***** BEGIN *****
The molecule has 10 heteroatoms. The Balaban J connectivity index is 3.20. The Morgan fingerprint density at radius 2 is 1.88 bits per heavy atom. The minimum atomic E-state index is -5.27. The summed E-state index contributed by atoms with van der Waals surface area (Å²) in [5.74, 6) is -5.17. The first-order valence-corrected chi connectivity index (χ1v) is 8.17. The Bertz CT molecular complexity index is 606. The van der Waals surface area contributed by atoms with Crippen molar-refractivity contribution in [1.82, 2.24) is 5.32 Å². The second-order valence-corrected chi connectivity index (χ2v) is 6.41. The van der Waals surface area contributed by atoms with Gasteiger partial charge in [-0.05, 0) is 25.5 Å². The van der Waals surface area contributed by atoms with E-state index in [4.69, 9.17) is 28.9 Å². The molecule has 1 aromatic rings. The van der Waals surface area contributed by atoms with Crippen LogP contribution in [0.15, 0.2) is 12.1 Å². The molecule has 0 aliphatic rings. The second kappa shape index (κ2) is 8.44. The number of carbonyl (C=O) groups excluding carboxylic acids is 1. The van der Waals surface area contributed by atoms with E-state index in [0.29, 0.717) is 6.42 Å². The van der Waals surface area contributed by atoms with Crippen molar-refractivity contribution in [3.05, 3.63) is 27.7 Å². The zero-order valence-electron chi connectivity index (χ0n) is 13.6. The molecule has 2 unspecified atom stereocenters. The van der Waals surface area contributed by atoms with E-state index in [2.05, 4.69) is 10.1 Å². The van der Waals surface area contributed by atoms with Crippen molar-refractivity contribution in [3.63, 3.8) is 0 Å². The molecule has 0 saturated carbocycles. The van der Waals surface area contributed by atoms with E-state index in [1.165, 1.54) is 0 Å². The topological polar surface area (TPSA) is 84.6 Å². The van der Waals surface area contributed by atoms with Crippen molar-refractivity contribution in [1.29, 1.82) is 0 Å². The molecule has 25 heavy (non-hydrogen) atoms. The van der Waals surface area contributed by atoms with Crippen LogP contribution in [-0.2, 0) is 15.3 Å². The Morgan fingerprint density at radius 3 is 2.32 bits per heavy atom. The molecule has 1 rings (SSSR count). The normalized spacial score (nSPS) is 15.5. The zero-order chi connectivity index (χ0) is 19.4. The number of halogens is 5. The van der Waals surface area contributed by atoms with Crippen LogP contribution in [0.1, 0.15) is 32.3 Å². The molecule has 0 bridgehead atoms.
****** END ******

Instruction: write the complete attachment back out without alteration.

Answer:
The molecule has 10 heteroatoms. The Balaban J connectivity index is 3.20. The Morgan fingerprint density at radius 2 is 1.88 bits per heavy atom. The minimum atomic E-state index is -5.27. The summed E-state index contributed by atoms with van der Waals surface area (Å²) in [5.74, 6) is -5.17. The first-order valence-corrected chi connectivity index (χ1v) is 8.17. The Bertz CT molecular complexity index is 606. The van der Waals surface area contributed by atoms with Crippen molar-refractivity contribution in [1.82, 2.24) is 5.32 Å². The second-order valence-corrected chi connectivity index (χ2v) is 6.41. The van der Waals surface area contributed by atoms with Gasteiger partial charge in [-0.05, 0) is 25.5 Å². The van der Waals surface area contributed by atoms with E-state index in [4.69, 9.17) is 28.9 Å². The molecule has 1 aromatic rings. The van der Waals surface area contributed by atoms with Crippen LogP contribution in [0.15, 0.2) is 12.1 Å². The molecule has 0 aliphatic rings. The second kappa shape index (κ2) is 8.44. The number of carbonyl (C=O) groups excluding carboxylic acids is 1. The van der Waals surface area contributed by atoms with E-state index in [0.29, 0.717) is 6.42 Å². The van der Waals surface area contributed by atoms with Crippen molar-refractivity contribution in [3.05, 3.63) is 27.7 Å². The zero-order valence-electron chi connectivity index (χ0n) is 13.6. The molecule has 2 unspecified atom stereocenters. The van der Waals surface area contributed by atoms with E-state index in [2.05, 4.69) is 10.1 Å². The van der Waals surface area contributed by atoms with Crippen molar-refractivity contribution in [3.63, 3.8) is 0 Å². The molecule has 0 saturated carbocycles. The van der Waals surface area contributed by atoms with E-state index in [1.165, 1.54) is 0 Å². The topological polar surface area (TPSA) is 84.6 Å². The van der Waals surface area contributed by atoms with Crippen molar-refractivity contribution in [1.29, 1.82) is 0 Å². The molecule has 25 heavy (non-hydrogen) atoms. The van der Waals surface area contributed by atoms with Crippen LogP contribution in [-0.2, 0) is 15.3 Å². The Morgan fingerprint density at radius 3 is 2.32 bits per heavy atom. The molecule has 1 rings (SSSR count). The normalized spacial score (nSPS) is 15.5. The zero-order chi connectivity index (χ0) is 19.4. The number of halogens is 5. The van der Waals surface area contributed by atoms with Crippen LogP contribution in [0.1, 0.15) is 32.3 Å². The molecule has 0 bridgehead atoms.